McGuire (in conjunction with Eric Hellstrom) discovered a way to utilize 3D printing technology to make the casting mold necessary to begin the casting process. Using 3D printing to create the casting molds ended up being both faster and less wasteful than previous methods.
In the early stages of developing the technology, McGuire and Hellstrom were in need of an industry partner to further commercialize their work and put it to practice. They eventually connected with Jack Ziemba of Aristo Cast, a foundry in Michigan. Through the alliance, Ziemba has gained the ability to do what was previously weeks’ worth of work in just days, while McGuire gained a spokesperson for his technology and valuable insight into the foundry industry in which he wanted to continue improving upon.
While the initial 3D printing technology has already greatly improved the efficiency of casting mold creation, the foundry industry is growing in both size and need, which is exciting for potential future innovation. 3D printing in itself is constantly evolving, and McGuire sees paring the two together as a continually unique challenge. His last few years at Whitewater have been dedicated almost exclusively to research, and he is very thankful to have had the opportunity continue developing the printing technology to its highest potential. He credits WiSys as an instrumental component to his research through both monetary assistance and industry expertise, and says the help connecting him with interested parties throughout the foundry industry has been invaluable.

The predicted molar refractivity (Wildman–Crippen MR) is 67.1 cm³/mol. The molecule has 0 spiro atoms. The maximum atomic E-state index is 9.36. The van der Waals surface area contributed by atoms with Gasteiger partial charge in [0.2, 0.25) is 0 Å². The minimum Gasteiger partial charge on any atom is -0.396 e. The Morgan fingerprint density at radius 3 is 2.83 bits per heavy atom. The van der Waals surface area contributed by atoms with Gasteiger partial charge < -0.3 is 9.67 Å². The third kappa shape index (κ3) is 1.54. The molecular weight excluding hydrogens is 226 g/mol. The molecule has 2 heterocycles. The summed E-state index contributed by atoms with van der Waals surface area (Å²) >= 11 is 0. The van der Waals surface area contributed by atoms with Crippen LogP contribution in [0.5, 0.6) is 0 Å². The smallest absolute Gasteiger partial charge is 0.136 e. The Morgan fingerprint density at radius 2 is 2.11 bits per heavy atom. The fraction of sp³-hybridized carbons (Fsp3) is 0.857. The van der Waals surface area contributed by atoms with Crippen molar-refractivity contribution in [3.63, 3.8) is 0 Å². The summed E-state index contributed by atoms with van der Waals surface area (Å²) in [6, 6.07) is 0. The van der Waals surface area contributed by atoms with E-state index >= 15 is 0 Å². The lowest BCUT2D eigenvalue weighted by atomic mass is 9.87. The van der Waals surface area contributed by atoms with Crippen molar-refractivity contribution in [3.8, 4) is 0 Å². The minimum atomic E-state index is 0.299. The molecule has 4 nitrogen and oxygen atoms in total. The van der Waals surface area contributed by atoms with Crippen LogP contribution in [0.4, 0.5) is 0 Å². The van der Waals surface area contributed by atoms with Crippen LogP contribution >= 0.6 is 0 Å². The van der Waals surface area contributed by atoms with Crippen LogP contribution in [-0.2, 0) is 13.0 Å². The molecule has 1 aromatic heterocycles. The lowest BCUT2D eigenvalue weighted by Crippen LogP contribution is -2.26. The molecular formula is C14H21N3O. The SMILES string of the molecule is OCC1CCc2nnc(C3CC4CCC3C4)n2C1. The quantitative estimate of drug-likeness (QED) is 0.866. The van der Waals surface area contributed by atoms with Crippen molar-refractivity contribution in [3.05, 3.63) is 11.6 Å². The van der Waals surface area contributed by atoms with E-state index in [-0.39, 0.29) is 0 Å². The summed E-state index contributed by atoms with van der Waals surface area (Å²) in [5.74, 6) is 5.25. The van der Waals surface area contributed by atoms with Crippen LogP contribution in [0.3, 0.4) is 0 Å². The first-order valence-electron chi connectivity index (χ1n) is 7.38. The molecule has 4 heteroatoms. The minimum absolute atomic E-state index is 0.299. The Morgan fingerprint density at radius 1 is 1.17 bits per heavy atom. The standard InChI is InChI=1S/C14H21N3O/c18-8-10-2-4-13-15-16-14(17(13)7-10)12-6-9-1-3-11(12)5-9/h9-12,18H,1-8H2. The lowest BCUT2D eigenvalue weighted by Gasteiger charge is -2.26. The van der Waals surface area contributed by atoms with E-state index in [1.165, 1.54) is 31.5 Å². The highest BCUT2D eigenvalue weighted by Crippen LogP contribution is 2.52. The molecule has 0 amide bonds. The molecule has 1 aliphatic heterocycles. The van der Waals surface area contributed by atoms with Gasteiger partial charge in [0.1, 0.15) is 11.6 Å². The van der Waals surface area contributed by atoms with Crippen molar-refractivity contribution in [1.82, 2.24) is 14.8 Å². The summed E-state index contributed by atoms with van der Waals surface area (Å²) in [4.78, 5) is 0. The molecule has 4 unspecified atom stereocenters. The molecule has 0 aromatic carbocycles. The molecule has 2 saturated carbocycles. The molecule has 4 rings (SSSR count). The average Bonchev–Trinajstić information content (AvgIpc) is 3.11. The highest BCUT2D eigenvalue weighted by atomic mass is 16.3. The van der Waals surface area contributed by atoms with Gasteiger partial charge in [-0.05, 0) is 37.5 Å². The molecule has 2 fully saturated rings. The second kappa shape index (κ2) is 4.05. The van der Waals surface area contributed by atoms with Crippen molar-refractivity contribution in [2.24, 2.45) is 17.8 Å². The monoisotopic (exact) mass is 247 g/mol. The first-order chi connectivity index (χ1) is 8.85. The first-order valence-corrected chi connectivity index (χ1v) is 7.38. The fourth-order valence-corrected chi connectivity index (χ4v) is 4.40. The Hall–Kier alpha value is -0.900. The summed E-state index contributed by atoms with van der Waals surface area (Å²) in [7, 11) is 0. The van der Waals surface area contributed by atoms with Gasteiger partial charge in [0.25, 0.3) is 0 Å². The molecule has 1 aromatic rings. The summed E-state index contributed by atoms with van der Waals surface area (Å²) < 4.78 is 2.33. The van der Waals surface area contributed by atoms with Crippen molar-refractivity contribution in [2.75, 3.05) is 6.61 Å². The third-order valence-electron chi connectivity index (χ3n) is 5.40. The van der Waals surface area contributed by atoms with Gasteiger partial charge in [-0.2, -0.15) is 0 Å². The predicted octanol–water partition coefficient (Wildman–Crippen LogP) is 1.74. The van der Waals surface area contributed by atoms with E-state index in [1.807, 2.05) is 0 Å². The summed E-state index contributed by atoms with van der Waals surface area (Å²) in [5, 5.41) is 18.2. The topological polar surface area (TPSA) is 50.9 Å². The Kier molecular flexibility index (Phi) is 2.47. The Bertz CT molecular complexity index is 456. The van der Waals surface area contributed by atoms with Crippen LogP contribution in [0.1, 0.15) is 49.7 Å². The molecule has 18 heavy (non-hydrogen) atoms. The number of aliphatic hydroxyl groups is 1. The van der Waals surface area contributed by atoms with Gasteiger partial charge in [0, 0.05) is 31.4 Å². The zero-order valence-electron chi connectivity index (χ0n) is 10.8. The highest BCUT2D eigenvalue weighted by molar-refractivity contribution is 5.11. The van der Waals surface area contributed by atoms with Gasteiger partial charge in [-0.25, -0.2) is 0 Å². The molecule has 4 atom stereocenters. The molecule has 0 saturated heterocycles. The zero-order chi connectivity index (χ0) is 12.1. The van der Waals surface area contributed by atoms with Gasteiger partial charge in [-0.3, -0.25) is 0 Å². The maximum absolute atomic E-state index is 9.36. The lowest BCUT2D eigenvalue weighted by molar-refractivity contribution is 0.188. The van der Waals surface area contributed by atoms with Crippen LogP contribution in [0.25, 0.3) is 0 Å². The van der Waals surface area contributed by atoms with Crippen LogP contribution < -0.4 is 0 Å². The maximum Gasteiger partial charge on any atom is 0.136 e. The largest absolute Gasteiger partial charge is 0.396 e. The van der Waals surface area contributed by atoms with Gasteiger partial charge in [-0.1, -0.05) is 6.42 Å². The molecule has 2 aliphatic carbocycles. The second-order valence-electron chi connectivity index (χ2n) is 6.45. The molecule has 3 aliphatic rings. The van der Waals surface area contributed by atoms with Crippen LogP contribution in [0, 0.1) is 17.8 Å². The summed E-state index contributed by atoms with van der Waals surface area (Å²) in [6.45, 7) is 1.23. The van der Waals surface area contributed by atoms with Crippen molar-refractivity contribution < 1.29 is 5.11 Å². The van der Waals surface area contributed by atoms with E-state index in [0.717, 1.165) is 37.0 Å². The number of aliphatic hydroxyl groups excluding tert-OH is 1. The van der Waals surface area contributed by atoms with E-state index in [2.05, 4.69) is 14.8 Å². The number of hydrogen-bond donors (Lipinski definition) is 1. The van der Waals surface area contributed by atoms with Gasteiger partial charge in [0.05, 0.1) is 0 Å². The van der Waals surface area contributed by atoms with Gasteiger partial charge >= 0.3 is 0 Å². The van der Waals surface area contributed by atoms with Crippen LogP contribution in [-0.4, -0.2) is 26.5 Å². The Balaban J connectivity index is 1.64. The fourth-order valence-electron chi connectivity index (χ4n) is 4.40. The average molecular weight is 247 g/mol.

McGuire’s biggest takeaway and piece of advice from his time developing the technology is the importance of forming a relationship with the people in the industry, and gaining mutual trust and respect so both parties can benefit from each other’s strengths and efficiency.